The 49ers drafted Alex Smith and signed him to a $49.5 million contract that included $24 million in guarantees. Smith was their starter through these last playoffs (where the 49ers reached the NFC Championship) and has resigned for another three years.
Leinart went on to see his teammate Reggie Bush win the Heisman in 2005, and then saw Vince Young run over his defense to win the national title over Leinart's Trojans. Leinart was drafted 10th by the Arizona Cardinals, and became the summer's longest hold-out in pursuit of a contract. Ultimately that contract was signed, and on paper appeared to be worth more than Smith's: $50.8 million. However only $14 million of that was guaranteed as opposed to Smith's $24 million. The rest was based on performance benchmarks and play time. Leinart was promptly put on the bench behind Kurt Warner. He eventually started 11 games that season, then bounced between the starting spot, the injured reserve list, and the bench (largely the bench in 2008 and 2009). In 2010 Leinart was cut from the team, and picked up by the Texans as a back-up. Two years later he was cut by Houston, and has signed for the Oakland Raiders for the coming season. The move to Houston from Arizona alone is estimated to have cost him $2.5 million.
Now injuries happen, and Smith himself has been off the starting rotation in San Francisco and was forced to renegotiate his contract in 2009. Without the tax returns or copies of the contracts in front of me I can't do a breakdown of who has made more money since 2004, but going into next season Smith's $24 million contract as the starter for a team that is a legitimate Super Bowl contender seems to weigh in his favor as having had more professional success despite having been the lesser prospect when he exited college.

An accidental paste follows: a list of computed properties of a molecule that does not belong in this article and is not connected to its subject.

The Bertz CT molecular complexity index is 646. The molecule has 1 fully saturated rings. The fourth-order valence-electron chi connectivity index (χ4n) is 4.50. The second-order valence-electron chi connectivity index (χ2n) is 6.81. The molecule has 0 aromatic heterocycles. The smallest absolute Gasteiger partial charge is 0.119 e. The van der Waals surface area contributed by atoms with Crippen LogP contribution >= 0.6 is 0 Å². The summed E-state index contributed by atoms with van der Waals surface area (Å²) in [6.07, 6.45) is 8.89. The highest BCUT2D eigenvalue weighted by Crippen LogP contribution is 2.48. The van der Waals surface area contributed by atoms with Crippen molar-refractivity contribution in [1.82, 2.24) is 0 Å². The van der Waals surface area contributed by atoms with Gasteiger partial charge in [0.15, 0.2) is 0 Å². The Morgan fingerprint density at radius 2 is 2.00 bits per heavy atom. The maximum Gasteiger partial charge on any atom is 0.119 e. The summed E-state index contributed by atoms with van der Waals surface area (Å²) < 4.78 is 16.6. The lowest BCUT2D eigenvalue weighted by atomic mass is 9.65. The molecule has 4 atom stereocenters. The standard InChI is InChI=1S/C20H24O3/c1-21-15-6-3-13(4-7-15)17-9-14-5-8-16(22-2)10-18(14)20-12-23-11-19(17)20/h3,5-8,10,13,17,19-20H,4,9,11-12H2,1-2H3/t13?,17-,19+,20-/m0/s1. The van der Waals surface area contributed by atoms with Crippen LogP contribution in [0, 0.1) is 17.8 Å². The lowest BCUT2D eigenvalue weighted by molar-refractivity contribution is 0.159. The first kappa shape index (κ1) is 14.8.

So, in an effort to tie all these varied ramblings into a semblance of a final, overarching point, I think coaches informing PSU players that they are desired is perfectly ethical within the bounds of current practice and rules. It is also providing a valuable service to the players by keeping them informed of their options. The players have no obligation to the university to stay, and it may very well be in their best interest if they have the talent and desire to play in the NFL. If they can make it to the NFL, they are better suited to do so than sticking around ANY academic institution to obtain ANY degree, and they should go at the earliest opportunity to minimize injury and maximize earning potential. They can always come back later. If that offends your sensibilities, you need to re-check your numbers. The data gravitates towards players looking out for their own athletic prowess, not sticking by an academic institution that can't guarantee them greater success. That individual players might do so may please our yearnings for some bygone, halcyon days of mythical yore where gentleman scholars competed on fields of valor before setting aside such childish antics en route to adopting positions as titans of industry. In reality they're passing up more lucrative opportunities so that we can tell a story about how loyalty trumps greed. In the end though, it's just that, a story, and once the column those sports writers glowingly hand their editors is consigned to the dust bin of history, so will be the careers of those individuals who marched off into ignominy for the sake of our ephemeral praise and the vindication of our fables.